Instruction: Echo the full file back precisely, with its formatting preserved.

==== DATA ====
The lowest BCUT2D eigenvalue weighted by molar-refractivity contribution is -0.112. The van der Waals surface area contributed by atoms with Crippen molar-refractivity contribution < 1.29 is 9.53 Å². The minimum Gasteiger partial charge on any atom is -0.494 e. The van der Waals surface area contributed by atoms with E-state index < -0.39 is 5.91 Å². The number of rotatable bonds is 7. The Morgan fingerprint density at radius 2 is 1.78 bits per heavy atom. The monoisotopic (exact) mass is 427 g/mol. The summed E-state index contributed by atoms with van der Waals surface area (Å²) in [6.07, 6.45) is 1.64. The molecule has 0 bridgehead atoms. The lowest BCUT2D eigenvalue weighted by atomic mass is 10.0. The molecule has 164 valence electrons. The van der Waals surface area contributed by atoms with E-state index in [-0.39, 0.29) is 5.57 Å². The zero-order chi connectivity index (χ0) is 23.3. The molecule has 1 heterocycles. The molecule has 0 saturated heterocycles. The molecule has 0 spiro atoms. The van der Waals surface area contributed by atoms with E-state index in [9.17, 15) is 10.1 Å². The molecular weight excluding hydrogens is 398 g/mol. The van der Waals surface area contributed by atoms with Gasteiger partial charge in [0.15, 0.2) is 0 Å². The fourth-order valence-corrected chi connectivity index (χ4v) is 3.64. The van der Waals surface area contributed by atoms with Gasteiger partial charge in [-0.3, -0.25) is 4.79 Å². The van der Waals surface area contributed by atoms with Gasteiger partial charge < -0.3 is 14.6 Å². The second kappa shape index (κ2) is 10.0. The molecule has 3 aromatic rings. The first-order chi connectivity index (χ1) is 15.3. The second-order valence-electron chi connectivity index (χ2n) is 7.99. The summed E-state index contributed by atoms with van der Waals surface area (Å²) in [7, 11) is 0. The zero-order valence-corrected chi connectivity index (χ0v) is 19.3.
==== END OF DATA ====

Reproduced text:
The lowest BCUT2D eigenvalue weighted by molar-refractivity contribution is -0.112. The van der Waals surface area contributed by atoms with Crippen molar-refractivity contribution < 1.29 is 9.53 Å². The minimum Gasteiger partial charge on any atom is -0.494 e. The van der Waals surface area contributed by atoms with E-state index < -0.39 is 5.91 Å². The number of rotatable bonds is 7. The Morgan fingerprint density at radius 2 is 1.78 bits per heavy atom. The monoisotopic (exact) mass is 427 g/mol. The summed E-state index contributed by atoms with van der Waals surface area (Å²) in [6.07, 6.45) is 1.64. The molecule has 0 bridgehead atoms. The lowest BCUT2D eigenvalue weighted by atomic mass is 10.0. The molecule has 164 valence electrons. The van der Waals surface area contributed by atoms with E-state index in [-0.39, 0.29) is 5.57 Å². The zero-order chi connectivity index (χ0) is 23.3. The molecule has 1 heterocycles. The molecule has 0 saturated heterocycles. The molecule has 0 spiro atoms. The van der Waals surface area contributed by atoms with E-state index in [9.17, 15) is 10.1 Å². The molecular weight excluding hydrogens is 398 g/mol. The van der Waals surface area contributed by atoms with Gasteiger partial charge in [0.15, 0.2) is 0 Å². The fourth-order valence-corrected chi connectivity index (χ4v) is 3.64. The van der Waals surface area contributed by atoms with Gasteiger partial charge in [-0.3, -0.25) is 4.79 Å². The van der Waals surface area contributed by atoms with Gasteiger partial charge < -0.3 is 14.6 Å². The second kappa shape index (κ2) is 10.0. The molecule has 3 aromatic rings. The first-order chi connectivity index (χ1) is 15.3. The second-order valence-electron chi connectivity index (χ2n) is 7.99. The summed E-state index contributed by atoms with van der Waals surface area (Å²) in [7, 11) is 0. The zero-order valence-corrected chi connectivity index (χ0v) is 19.3.